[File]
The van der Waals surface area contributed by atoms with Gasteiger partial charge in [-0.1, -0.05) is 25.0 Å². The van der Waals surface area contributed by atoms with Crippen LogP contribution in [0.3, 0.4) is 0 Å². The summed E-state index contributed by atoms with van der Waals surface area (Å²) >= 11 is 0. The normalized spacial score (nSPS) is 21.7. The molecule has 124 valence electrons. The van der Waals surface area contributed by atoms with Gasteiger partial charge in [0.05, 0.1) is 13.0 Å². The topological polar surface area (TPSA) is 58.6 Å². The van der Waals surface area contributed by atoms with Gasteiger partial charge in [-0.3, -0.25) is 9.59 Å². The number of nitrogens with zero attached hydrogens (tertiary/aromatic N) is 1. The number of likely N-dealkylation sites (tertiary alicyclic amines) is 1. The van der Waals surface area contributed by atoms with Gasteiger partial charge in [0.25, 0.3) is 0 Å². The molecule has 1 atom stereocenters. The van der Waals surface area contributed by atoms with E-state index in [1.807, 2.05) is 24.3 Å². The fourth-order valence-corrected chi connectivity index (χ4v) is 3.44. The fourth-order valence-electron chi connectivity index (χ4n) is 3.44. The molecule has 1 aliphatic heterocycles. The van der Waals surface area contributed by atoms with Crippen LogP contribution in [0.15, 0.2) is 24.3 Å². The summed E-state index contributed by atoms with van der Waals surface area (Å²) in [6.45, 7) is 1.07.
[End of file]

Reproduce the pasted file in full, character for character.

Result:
The van der Waals surface area contributed by atoms with Gasteiger partial charge in [-0.1, -0.05) is 25.0 Å². The van der Waals surface area contributed by atoms with Crippen LogP contribution in [0.3, 0.4) is 0 Å². The summed E-state index contributed by atoms with van der Waals surface area (Å²) >= 11 is 0. The normalized spacial score (nSPS) is 21.7. The molecule has 124 valence electrons. The van der Waals surface area contributed by atoms with Gasteiger partial charge in [0.05, 0.1) is 13.0 Å². The topological polar surface area (TPSA) is 58.6 Å². The van der Waals surface area contributed by atoms with Gasteiger partial charge in [-0.3, -0.25) is 9.59 Å². The number of nitrogens with zero attached hydrogens (tertiary/aromatic N) is 1. The number of likely N-dealkylation sites (tertiary alicyclic amines) is 1. The van der Waals surface area contributed by atoms with Gasteiger partial charge in [0.25, 0.3) is 0 Å². The molecule has 1 atom stereocenters. The van der Waals surface area contributed by atoms with E-state index in [1.807, 2.05) is 24.3 Å². The fourth-order valence-corrected chi connectivity index (χ4v) is 3.44. The fourth-order valence-electron chi connectivity index (χ4n) is 3.44. The molecule has 1 aliphatic heterocycles. The van der Waals surface area contributed by atoms with Crippen LogP contribution in [0.15, 0.2) is 24.3 Å². The summed E-state index contributed by atoms with van der Waals surface area (Å²) in [6.45, 7) is 1.07.